It’s about to get a lot harder to buy a Confederate flag in America.
Amazon confirmed Tuesday afternoon that it plans to pull Confederate flag merchandise from its online retail store.
This marks the fifth major retailer to distance itself from the Civil War-era symbol in a single day.
The bans come in the aftermath of last week’s race-fueled murder of nine African-American parishioners at Emanuel AME Church in Charleston, South Carolina. Walmart, eBay, and Sears each announced bans early on Tuesday, while DIY marketplace Etsy recently confirmed with the Daily Dot that it would pull Confederate flag products from its online offerings.
“Today, we are removing confederate flag items from our marketplace. Etsy’s policies prohibit items or listings that promote, support or glorify hatred and these items fall squarely into that category,” an Etsy spokesperson told the Daily Dot in a written statement. “With each new application of our policies, we strive to strike the right balance between creative freedom, Etsy’s values, and establishing a safe and respectful marketplace for members.”
Etsy warns that the ban will be difficult to institute, which may lead some “offensive items” to sneak through the censors. Any Etsy member is “welcome to report these items to us,” according to the company spokesperson.
The retailers’ exclusion of Confederate flags and related products comes amid a nationwide controversy surrounding the flag, which flew on South Carolina state grounds the day of the Emanuel AME attack. On Monday, South Carolina Gov. Nikki Haley (R) called for the flag’s removal.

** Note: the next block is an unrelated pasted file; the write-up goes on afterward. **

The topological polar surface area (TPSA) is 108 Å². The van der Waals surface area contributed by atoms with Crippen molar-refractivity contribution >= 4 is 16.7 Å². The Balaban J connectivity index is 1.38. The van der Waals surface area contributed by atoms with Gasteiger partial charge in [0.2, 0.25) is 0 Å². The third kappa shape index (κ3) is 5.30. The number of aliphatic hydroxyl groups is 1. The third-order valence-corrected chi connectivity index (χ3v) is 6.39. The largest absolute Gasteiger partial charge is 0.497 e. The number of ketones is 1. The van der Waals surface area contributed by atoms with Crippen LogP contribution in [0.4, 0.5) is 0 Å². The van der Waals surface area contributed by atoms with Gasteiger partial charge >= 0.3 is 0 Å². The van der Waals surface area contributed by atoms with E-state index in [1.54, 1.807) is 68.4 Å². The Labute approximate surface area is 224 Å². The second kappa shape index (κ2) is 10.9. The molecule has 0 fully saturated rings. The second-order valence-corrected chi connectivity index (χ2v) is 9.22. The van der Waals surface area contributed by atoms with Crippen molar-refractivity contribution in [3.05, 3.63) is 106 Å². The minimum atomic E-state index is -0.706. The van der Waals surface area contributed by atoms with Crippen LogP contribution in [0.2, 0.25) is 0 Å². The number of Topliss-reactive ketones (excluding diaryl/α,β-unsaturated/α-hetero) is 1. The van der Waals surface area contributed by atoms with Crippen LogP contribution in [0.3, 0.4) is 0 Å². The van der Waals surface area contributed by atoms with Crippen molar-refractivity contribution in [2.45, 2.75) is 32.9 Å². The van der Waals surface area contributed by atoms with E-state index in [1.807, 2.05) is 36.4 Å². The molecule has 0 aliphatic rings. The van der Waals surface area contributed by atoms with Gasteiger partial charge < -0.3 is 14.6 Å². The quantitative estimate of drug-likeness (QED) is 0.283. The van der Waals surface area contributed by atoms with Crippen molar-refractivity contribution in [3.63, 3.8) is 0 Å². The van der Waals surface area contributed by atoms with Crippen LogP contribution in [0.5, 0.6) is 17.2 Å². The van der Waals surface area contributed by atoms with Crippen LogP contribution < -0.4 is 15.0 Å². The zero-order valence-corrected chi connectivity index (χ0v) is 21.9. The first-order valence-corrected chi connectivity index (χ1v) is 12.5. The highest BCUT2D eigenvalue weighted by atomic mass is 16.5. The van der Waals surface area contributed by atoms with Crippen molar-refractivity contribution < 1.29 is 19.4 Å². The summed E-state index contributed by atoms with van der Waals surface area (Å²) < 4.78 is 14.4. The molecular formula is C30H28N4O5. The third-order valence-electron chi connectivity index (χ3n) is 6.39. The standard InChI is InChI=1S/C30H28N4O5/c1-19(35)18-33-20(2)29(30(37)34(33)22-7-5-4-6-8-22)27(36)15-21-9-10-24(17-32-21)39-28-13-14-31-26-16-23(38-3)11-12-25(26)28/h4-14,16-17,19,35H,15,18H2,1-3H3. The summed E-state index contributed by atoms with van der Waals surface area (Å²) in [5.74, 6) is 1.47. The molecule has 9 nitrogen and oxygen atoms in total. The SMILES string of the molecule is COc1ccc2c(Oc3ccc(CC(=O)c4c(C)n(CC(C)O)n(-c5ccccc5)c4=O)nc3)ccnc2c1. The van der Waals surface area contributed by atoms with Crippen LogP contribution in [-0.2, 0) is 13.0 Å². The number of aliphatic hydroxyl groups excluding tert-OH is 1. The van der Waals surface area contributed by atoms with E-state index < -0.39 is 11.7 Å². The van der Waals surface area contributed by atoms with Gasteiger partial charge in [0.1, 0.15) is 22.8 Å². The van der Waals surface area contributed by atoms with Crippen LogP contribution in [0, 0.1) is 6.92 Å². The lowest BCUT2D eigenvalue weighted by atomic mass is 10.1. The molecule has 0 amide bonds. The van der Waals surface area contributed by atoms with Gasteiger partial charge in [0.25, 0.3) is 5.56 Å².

“It’s time to move the flag from the capitol grounds,” Haley said during a press conference on Monday. “For good and for bad, whether it is on the statehouse grounds or in a museum, the flag will always be a part of the soil of South Carolina. But this is a moment in which we can say that that flag … does not represent the future of our great state.”
Sales of the Confederate flag and flag-related merchandise are currently surging on Amazon. Almost 30,000 confederate flag related items are available on Amazon, reports the DailyKos. Sales rose over 2,000 percent for one version of the flag.
Critics of the flag say its deep roots in Southern slavery and oppression during the Civil War era are offensive and distasteful. Photos of Dylann Roof, whom authorities charged with Wednesday’s massacre in Charleston, show the suspected gunman posing with the Confederate flag in his manifesto, further displaying the flags hateful implications of white supremacy.
Retailers aren’t the only one’s denouncing the confederate flag. Over 70 U.S. lawmakers have told the Post and Courier that they support taking the flag down on state grounds in South Carolina.
Illustration by Jason Reed